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abdomen abscess acid acute affection anaemia aneurism aortic aortic insufficiency apex arteries associated atrophy attack bacilli becomes blood bowel Bright's disease bronchi bronchial cancer cardiac catarrh cause cavity cells cent changes chronic cirrhosis clinical color common commonly condition cough death develop diagnosis diarrhoea dilatation diphtheria disease doses dyspnoea effusion endocarditis enlarged epidemics extensive extreme exudate fatal fatty fibrinous fluid frequently gastric glands gradually haemorrhage heart hypertrophy increased infection inflammation instances intense intestinal involved kidney larynx lesions liver lung marked meningitis mitral mucosa mucous membrane murmur muscles nephritis nerve neuritis occasionally occur onset organ pain paralysis paroxysms particularly patient perforation peritonitis persist pharynx phthisis pleura pleurisy pneumonia present produced pulmonary pulse rarely region seen severe skin slight sometimes spleen stage stomach suppuration swollen symptoms syphilis temperature thickened tion tissue treatment tuberculosis tuberculous tumor typhoid fever ulcer uncommon uraemia urine usually valve ventricle vomiting
Page 563 - Pneumonia is a self-limited disease, and runs its course uninfluenced in any way by medicine. It can neither be aborted nor cut short by any known means at our command.
Page 728 - It makes its approach in so slow and insidious a manner that the patient can hardly fix a date to his earliest feeling of that languor which is shortly to become so extreme. The countenance gets pale, the whites of the eyes become pearly, the general frame flabby rather than wasted, the pulse perhaps large, but remarkably soft and compressible, and occasionally with a slight jerk, especially under...
Page 117 - DIPHTHERIA. -The patient should be placed in a good light, and, if a child, properly held. In cases where it is possible to get a good view of the throat, depress the tongue and rub the cotton swab gently, but freely ', against any visible exudate...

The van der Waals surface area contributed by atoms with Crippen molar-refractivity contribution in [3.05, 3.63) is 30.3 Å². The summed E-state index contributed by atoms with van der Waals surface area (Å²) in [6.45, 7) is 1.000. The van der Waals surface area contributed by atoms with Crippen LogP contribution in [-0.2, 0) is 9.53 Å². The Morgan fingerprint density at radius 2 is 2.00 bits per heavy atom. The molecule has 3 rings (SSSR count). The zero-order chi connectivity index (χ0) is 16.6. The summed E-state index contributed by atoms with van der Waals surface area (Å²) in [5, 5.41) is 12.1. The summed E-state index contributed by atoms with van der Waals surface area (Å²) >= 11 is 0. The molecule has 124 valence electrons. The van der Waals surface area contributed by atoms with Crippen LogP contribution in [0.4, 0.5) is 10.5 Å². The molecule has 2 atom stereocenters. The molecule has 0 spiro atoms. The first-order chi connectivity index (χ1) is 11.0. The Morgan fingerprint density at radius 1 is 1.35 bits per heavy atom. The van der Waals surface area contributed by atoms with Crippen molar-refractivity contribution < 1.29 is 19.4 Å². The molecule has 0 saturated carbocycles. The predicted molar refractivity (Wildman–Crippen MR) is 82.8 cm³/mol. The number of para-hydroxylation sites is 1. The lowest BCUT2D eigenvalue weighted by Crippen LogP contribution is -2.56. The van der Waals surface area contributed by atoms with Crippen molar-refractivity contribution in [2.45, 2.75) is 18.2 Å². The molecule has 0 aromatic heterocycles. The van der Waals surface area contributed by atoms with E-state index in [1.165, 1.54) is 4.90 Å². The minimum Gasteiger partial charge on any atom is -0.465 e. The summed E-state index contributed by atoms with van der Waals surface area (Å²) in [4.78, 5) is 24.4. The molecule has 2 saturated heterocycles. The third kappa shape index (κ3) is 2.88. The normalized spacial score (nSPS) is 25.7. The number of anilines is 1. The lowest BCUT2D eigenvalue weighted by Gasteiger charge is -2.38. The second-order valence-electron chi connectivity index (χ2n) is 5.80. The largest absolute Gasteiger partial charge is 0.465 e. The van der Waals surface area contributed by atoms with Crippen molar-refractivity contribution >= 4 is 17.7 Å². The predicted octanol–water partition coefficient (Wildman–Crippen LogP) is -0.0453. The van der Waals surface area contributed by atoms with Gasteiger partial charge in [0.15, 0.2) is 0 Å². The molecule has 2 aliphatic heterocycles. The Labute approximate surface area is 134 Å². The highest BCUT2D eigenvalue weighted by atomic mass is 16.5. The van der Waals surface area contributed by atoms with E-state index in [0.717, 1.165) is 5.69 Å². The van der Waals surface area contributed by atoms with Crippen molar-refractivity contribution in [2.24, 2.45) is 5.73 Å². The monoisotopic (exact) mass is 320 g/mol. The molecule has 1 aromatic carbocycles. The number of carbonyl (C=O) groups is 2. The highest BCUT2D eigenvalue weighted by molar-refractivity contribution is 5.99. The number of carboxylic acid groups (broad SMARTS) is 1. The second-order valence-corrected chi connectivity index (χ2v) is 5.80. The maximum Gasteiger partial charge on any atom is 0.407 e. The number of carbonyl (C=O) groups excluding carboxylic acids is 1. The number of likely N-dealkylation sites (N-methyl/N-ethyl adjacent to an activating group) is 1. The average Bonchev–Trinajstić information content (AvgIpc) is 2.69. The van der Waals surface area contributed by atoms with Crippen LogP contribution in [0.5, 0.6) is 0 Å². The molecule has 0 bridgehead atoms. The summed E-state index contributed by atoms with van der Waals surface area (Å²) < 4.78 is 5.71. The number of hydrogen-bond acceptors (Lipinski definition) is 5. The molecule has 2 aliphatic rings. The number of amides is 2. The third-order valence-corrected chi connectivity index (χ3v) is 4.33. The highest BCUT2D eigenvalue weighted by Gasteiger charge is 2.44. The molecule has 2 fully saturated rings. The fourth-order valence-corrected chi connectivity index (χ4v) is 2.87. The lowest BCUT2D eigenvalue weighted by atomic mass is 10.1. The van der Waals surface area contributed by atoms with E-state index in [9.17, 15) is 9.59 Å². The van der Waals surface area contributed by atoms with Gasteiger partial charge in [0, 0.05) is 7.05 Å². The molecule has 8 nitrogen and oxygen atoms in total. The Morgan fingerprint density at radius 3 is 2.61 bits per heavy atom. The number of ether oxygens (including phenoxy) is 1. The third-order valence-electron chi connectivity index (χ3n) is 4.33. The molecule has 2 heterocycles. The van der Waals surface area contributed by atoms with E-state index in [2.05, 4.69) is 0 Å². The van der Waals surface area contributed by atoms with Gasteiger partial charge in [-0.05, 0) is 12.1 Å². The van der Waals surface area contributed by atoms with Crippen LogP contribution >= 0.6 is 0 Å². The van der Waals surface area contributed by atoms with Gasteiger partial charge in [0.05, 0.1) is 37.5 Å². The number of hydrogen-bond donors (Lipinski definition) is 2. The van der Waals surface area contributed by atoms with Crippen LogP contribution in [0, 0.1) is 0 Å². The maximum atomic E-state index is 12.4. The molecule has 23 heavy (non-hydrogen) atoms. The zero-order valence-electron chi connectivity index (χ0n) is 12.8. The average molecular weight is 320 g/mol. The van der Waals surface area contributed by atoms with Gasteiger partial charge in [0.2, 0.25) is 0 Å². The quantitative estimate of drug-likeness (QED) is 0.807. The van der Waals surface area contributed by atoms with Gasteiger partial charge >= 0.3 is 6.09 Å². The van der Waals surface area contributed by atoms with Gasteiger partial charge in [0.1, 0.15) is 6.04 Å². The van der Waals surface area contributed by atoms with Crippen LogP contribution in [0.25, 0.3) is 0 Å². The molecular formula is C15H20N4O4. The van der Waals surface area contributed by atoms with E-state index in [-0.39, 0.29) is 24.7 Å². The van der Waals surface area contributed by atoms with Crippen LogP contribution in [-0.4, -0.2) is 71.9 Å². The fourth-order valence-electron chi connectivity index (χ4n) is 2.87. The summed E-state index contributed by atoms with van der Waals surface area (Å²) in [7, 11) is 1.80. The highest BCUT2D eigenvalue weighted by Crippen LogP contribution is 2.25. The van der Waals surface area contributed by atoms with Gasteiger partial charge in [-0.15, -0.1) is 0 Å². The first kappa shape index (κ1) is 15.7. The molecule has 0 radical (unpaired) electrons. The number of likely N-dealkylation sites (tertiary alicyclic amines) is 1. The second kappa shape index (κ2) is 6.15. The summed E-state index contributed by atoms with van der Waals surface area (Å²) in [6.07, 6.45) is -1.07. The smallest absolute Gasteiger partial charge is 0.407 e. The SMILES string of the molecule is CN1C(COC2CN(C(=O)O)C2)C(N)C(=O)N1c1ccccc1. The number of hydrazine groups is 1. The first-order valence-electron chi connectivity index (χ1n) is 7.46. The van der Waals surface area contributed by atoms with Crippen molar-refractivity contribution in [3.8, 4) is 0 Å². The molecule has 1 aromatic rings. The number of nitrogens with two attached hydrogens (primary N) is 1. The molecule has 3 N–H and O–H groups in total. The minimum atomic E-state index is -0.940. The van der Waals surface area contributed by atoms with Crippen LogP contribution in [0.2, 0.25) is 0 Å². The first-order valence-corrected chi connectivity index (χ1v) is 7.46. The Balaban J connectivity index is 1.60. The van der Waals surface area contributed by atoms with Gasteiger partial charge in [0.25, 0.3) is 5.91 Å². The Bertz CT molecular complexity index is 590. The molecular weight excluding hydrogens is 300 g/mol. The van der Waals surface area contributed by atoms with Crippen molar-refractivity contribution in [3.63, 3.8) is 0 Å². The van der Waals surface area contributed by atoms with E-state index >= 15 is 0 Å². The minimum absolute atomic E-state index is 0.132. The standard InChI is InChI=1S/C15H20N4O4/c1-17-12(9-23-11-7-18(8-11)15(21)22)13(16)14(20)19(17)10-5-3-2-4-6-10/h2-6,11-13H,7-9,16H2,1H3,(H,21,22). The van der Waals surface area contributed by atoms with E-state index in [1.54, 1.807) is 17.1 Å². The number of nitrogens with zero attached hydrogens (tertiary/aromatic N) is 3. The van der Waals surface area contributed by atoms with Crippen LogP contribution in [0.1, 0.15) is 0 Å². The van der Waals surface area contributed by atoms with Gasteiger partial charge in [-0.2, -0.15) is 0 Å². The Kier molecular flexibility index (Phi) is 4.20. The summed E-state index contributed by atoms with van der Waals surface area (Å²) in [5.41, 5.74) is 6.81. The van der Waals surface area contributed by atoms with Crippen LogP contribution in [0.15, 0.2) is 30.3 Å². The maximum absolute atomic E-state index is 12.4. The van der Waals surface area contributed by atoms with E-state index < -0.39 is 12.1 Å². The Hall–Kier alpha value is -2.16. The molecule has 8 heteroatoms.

Page 500 - ... a sharp nose, hollow eyes, collapsed temples; the ears cold, contracted, and their lobes turned out: the skin about the forehead being rough, distended, and parched; the color of the whole face being green, black, livid, or lead-colored.
Page 564 - There is no specific treatment for pneumonia. The young practitioner may bear in mind that patients are more often damaged than helped by the promiscuous drugging which is still only too prevalent.
Page 185 - One fact well deserving our attention is this, that a child born of a mother who is without any obvious venereal symptoms, and which, without being exposed to any infection subsequent to its birth, shows this disease when a few weeks old, this child will infect the most healthy nurse, whether she suckle it or merely handle and dress it ; and yet this child is never known to infect its own mother, even though she suckle it while it has venereal ulcers of the lips and tongue.
Page 700 - ... arterio-sclerosis depends, in the first place, upon the quality of arterial tissue (vital rubber) which the individual has inherited, and secondly upon the amount of wear and tear to which he has subjected it That the former plays the most important role is shown in the cases in which arterio-selerosis sets in early in life in individuals in whom none of the recognized etiological factors can be found.
Page 68 - Communities in which vaccination and revaccination are thoroughly and systematically carried out are those in which smallpox has the fewest victims. On the other hand, communities in which vaccination and revaccination are persistently neglected are those in which epidemics are most prevalent.
Page 117 - In other cases, including those in which the exudate is confined to the larynx, avoiding the tongue, pass the swab far back, and rub it freely against the mucous membrane of the pharynx and tonsils. Without laying the swab down, withdraw the cotton plug from the culture tube, insert the swab, and rub that portion of it which has touched the exudate gently, but thoroughly back and forth all over the surface of the blood serum. Do' not push the swab into the blood serum, nor break the surface in any...